You see, the key to your success in any venture is not what you do, but what you prepare others to do. Paul mastered this concept, and he told Titus to do the same. He understood the importance of finding good men and training them to lead the next generation. To young Titus, Paul said, “An elder must be blameless, entrusted with God’s work” (Titus 1:6). You probably spend a lot of time working on doing things better. Start leading others to do things better. That is the secret of Coke. That is the secret of life.

Superman Comes to Smithton, Illinois

Bryce Schottel needed a miracle. Bryce Schottel needed Superman. Bryce got his wish, as Superman paid a visit to the home of the seven-year-old cancer patient in Smithton, Illinois. Suffering from lymphatic cancer since February, Bryce remains in good spirits. His mother, Regina Carlton, told ABC News, “After a scan they told us he had lymphoma in his stomach and pelvic region and a tumor in his abdomen. They were supposed to start his fourth cycle of chemotherapy yesterday, but it appears that he has an infection in his lung.” Regina confirmed that the one thing that keeps Bryce going is his love for superheroes. “My son loves Superman,” she said.

Enter Damon Cole, a Dallas police officer. After reading about Bryce’s condition, Cole made the 11-hour drive from his home in Texas to Bryce’s home in Illinois. Driving his Superman-themed car, Cole arrived at Bryce’s front door on April 15, dressed as Superman and presenting Bryce with a Superman figurine. “He just ate it up,” said Cole. “After I took him outside and showed him my Superman car, he was blown away. All he could say was ‘Wow!’” Carlton was overwhelmed with the kind act shown her son. “There’s not a lot of people in this world that would do anything like that anymore, who are so selfless and generous,” she said. “It took a complete stranger who made the long trip to make my son smile.” Jesus did that for us. We are afflicted with a disease called “sin.” There is no man-made cure. But a stranger came from another world. This super man did for us what we could not do for ourselves. But he can do more than put a smile on your face. He came from heaven to earth so we can go from earth to heaven.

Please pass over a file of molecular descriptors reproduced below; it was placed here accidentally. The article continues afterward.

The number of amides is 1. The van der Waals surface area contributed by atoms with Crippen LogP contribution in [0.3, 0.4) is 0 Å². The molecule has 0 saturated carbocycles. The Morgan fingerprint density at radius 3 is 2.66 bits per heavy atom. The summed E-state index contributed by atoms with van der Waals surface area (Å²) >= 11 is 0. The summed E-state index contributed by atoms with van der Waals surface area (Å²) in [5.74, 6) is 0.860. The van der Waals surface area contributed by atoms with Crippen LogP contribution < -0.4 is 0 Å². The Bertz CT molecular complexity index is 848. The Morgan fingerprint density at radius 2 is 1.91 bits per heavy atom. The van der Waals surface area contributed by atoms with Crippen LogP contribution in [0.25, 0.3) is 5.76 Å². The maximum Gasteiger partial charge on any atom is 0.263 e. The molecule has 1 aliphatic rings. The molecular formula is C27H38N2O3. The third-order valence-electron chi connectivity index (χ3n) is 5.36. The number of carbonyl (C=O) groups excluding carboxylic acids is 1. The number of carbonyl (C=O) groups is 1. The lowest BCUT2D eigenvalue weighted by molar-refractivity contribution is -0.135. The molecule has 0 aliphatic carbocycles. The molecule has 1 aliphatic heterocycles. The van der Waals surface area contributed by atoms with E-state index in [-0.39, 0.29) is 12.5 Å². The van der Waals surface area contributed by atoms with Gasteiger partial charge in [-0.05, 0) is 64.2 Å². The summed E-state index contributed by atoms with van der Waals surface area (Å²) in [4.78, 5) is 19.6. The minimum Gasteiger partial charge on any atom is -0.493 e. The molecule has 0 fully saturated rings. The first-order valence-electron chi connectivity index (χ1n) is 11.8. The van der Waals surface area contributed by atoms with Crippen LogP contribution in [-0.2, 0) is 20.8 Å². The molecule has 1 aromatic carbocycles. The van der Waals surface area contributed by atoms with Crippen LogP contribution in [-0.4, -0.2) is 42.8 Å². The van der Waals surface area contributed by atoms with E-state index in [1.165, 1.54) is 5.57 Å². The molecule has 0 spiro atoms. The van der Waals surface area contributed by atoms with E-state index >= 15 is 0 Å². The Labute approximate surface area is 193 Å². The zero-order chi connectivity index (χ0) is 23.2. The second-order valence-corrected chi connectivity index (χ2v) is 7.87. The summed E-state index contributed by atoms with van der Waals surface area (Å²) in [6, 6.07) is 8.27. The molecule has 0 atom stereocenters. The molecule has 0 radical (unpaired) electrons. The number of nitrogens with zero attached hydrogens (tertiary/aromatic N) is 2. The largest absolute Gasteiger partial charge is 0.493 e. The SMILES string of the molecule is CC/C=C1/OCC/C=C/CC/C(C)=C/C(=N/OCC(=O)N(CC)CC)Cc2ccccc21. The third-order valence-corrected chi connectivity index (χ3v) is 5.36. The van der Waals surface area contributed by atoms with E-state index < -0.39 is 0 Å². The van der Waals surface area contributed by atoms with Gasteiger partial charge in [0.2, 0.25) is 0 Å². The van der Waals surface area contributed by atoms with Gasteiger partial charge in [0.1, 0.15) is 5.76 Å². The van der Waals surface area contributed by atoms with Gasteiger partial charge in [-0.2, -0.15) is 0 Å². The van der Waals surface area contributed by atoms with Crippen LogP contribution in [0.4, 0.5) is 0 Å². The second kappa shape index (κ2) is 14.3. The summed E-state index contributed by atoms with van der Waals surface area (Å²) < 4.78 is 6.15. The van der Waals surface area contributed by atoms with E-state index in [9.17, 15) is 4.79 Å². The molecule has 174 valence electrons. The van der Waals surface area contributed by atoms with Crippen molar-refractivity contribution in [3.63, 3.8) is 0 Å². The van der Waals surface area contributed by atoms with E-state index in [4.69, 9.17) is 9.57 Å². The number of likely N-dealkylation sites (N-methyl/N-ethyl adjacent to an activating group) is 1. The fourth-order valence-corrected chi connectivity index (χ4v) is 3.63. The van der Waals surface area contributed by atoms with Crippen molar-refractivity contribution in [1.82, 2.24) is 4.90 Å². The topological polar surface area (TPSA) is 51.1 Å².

American Idol – Nick Fradiani

Nick Fradiani was the winner of the 14th installment of the Fox hit is a 29-year-old rocker from Guilford, Connecticut. Fradiani knocked off Clark Beckham of White House, Tennessee in the finals. “This is amazing,” Nick told host Ryan Seacrest. “This is the best day of my life.” Joining Idol alums such as Carrie Underwood, Kelly Clarkson, and Kris Allen, Fradiani is set to receive close to half a million dollars in benefits for his trouble. “I can’t even think right now,” said the newest Idol. The show will bring its final installment next year, confirmed Fox executives, as its Nielson ratings have plunged from 30.3 million viewers to 9.15 million in 2015. Nick Fradiani is a big deal . . . today. But in a few weeks, only the most astute Idol fans will remember his name.

That’s how it usually works with idols. Think about some of your celebrity idols from years gone by. My childhood idol was Willie Mays, the “Say Hey” kid, and best baseball player of all time. As a young musician, I idolized jazz trumpeter Maynard Ferguson. As a football fan in Houston, I came to idolize Earl Campbell, the greatest player I ever saw. I would later idolize Ronald Reagan. As far as comedians go, my idol was Bob Newhart. But it’s funny. None of these men really affected my life. Mays never hit a ball with his bat or Ferguson a note with his horn that changed me. Campbell, Reagan, and Newhart did nothing that altered the trajectory of my life. But I’ll tell you who did. His name was Elga Steward. His name was Jim Trevathan. His name was Cecil Sewell. And his name was Gene Wofford. You won’t find their pictures in People or their stories in Newsweek. But they were my idols. They did change my life. In order, these men were my eighth grade English teacher, senior high band director, pastor, and college professor.

John Maxwell had it right when he said, “You impress people from a distance, but you influence them up close.” I confess. I watched the last part of the last episode of American Idol. Nick Fradiani is a rare talent. But I will never be able to spell his last name from memory and I won’t remember his first name tomorrow. He impressed me, but he didn’t influence me. American’s Idol is not my idol. You can have Nick. I’m sure he’s a fine young man. But as for me, I’ll stick with the men who have proven themselves over the course of time: Elga, Jim, Cecil, and Gene. They are difference-makers. They are my mentors. And in the best sense of the word, they are, and will forever be, my idols.


None of us is really equipped to deal with the death of loved ones. That’s why this day in history, 14 years ago, was so hard for millions. It was the death that affected 52 million of us. I’m not talking about Philip Kapleau, the American educator who died May 6, 2004 at the age of 92. I’m not talking about Barney Kessel, the American composer who died May 6, 2004 at the age of 81. And I’m not talking about Virginia Capers, the American actress who died May 6, 2004 at the age of 79. No, I’m talking about the death of Friends, the NBC sitcom that ended on May 6, 2004 at the age of eleven.